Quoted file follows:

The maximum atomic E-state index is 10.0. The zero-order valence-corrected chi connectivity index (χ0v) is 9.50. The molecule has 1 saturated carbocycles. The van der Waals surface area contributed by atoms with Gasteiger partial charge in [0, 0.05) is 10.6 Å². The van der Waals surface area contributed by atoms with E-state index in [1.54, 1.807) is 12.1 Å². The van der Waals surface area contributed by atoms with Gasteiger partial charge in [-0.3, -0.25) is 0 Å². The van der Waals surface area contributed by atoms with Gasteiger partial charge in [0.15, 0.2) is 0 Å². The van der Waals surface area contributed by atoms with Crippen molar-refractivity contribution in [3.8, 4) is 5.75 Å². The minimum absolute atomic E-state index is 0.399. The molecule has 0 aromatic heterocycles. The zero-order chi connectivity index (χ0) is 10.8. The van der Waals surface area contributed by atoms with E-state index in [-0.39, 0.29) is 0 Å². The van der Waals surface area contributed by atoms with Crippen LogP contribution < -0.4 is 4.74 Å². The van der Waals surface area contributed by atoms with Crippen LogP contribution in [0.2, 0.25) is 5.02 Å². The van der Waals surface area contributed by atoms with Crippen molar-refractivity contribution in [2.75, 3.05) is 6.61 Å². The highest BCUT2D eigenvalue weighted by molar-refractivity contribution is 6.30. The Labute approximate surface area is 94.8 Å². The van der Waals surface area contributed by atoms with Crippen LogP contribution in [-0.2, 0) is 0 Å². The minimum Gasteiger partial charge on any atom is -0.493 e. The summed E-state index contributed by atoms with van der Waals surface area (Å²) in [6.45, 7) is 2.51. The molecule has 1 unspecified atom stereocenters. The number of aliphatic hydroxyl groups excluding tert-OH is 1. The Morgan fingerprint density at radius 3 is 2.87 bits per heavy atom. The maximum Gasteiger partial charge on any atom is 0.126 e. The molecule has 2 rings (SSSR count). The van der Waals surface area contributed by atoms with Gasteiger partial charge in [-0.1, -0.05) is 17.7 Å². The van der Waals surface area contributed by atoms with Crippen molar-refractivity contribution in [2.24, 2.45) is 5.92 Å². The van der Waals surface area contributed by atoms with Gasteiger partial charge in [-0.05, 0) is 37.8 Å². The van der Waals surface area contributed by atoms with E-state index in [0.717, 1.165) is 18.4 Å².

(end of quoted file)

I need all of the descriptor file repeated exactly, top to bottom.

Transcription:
The maximum atomic E-state index is 10.0. The zero-order valence-corrected chi connectivity index (χ0v) is 9.50. The molecule has 1 saturated carbocycles. The van der Waals surface area contributed by atoms with Gasteiger partial charge in [0, 0.05) is 10.6 Å². The van der Waals surface area contributed by atoms with E-state index in [1.54, 1.807) is 12.1 Å². The van der Waals surface area contributed by atoms with Gasteiger partial charge in [-0.3, -0.25) is 0 Å². The van der Waals surface area contributed by atoms with Gasteiger partial charge in [0.15, 0.2) is 0 Å². The van der Waals surface area contributed by atoms with Crippen molar-refractivity contribution in [3.8, 4) is 5.75 Å². The minimum absolute atomic E-state index is 0.399. The molecule has 0 aromatic heterocycles. The zero-order chi connectivity index (χ0) is 10.8. The van der Waals surface area contributed by atoms with E-state index in [-0.39, 0.29) is 0 Å². The van der Waals surface area contributed by atoms with Crippen LogP contribution < -0.4 is 4.74 Å². The van der Waals surface area contributed by atoms with Crippen LogP contribution in [0.2, 0.25) is 5.02 Å². The van der Waals surface area contributed by atoms with Crippen molar-refractivity contribution in [2.75, 3.05) is 6.61 Å². The highest BCUT2D eigenvalue weighted by molar-refractivity contribution is 6.30. The Labute approximate surface area is 94.8 Å². The van der Waals surface area contributed by atoms with Crippen LogP contribution in [-0.2, 0) is 0 Å². The minimum Gasteiger partial charge on any atom is -0.493 e. The summed E-state index contributed by atoms with van der Waals surface area (Å²) in [6.45, 7) is 2.51. The molecule has 1 unspecified atom stereocenters. The number of aliphatic hydroxyl groups excluding tert-OH is 1. The Morgan fingerprint density at radius 3 is 2.87 bits per heavy atom. The maximum Gasteiger partial charge on any atom is 0.126 e. The molecule has 2 rings (SSSR count). The van der Waals surface area contributed by atoms with Gasteiger partial charge in [-0.1, -0.05) is 17.7 Å². The van der Waals surface area contributed by atoms with Crippen molar-refractivity contribution in [2.24, 2.45) is 5.92 Å². The van der Waals surface area contributed by atoms with Gasteiger partial charge in [-0.05, 0) is 37.8 Å². The van der Waals surface area contributed by atoms with E-state index in [0.717, 1.165) is 18.4 Å².